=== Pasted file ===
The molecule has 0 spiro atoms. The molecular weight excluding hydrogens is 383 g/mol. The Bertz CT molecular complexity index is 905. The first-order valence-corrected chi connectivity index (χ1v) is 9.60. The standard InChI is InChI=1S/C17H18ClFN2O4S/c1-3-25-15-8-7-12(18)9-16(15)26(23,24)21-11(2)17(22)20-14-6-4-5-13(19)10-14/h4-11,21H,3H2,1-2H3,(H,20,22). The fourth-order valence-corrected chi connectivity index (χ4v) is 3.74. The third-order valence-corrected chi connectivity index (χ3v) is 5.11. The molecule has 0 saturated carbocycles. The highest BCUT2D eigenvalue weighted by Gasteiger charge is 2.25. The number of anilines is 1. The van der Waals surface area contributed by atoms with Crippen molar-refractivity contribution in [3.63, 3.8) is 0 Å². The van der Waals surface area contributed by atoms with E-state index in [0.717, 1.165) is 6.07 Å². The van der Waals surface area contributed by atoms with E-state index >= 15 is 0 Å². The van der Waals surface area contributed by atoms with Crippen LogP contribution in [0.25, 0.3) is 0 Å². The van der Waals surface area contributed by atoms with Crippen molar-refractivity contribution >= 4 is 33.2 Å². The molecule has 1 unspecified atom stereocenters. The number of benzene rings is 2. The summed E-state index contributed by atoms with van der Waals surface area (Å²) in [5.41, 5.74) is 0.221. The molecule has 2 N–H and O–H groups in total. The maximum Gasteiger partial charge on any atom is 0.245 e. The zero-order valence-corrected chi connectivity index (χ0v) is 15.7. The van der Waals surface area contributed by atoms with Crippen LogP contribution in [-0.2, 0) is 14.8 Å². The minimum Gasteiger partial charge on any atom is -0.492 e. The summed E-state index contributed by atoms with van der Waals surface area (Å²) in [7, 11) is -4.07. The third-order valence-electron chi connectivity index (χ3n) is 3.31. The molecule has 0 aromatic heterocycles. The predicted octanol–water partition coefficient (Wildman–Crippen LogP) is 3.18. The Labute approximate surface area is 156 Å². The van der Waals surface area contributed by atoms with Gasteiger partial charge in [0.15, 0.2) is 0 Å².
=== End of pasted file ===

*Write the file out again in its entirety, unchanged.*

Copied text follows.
The molecule has 0 spiro atoms. The molecular weight excluding hydrogens is 383 g/mol. The Bertz CT molecular complexity index is 905. The first-order valence-corrected chi connectivity index (χ1v) is 9.60. The standard InChI is InChI=1S/C17H18ClFN2O4S/c1-3-25-15-8-7-12(18)9-16(15)26(23,24)21-11(2)17(22)20-14-6-4-5-13(19)10-14/h4-11,21H,3H2,1-2H3,(H,20,22). The fourth-order valence-corrected chi connectivity index (χ4v) is 3.74. The third-order valence-corrected chi connectivity index (χ3v) is 5.11. The molecule has 0 saturated carbocycles. The highest BCUT2D eigenvalue weighted by Gasteiger charge is 2.25. The number of anilines is 1. The van der Waals surface area contributed by atoms with Crippen molar-refractivity contribution in [3.63, 3.8) is 0 Å². The van der Waals surface area contributed by atoms with E-state index in [0.717, 1.165) is 6.07 Å². The van der Waals surface area contributed by atoms with E-state index >= 15 is 0 Å². The van der Waals surface area contributed by atoms with Crippen LogP contribution in [0.25, 0.3) is 0 Å². The van der Waals surface area contributed by atoms with Crippen molar-refractivity contribution >= 4 is 33.2 Å². The molecule has 1 unspecified atom stereocenters. The number of benzene rings is 2. The summed E-state index contributed by atoms with van der Waals surface area (Å²) in [5.41, 5.74) is 0.221. The molecule has 2 N–H and O–H groups in total. The maximum Gasteiger partial charge on any atom is 0.245 e. The zero-order valence-corrected chi connectivity index (χ0v) is 15.7. The van der Waals surface area contributed by atoms with Crippen LogP contribution in [-0.2, 0) is 14.8 Å². The minimum Gasteiger partial charge on any atom is -0.492 e. The summed E-state index contributed by atoms with van der Waals surface area (Å²) in [7, 11) is -4.07. The third-order valence-electron chi connectivity index (χ3n) is 3.31. The molecule has 0 aromatic heterocycles. The predicted octanol–water partition coefficient (Wildman–Crippen LogP) is 3.18. The Labute approximate surface area is 156 Å². The van der Waals surface area contributed by atoms with Gasteiger partial charge in [0.15, 0.2) is 0 Å².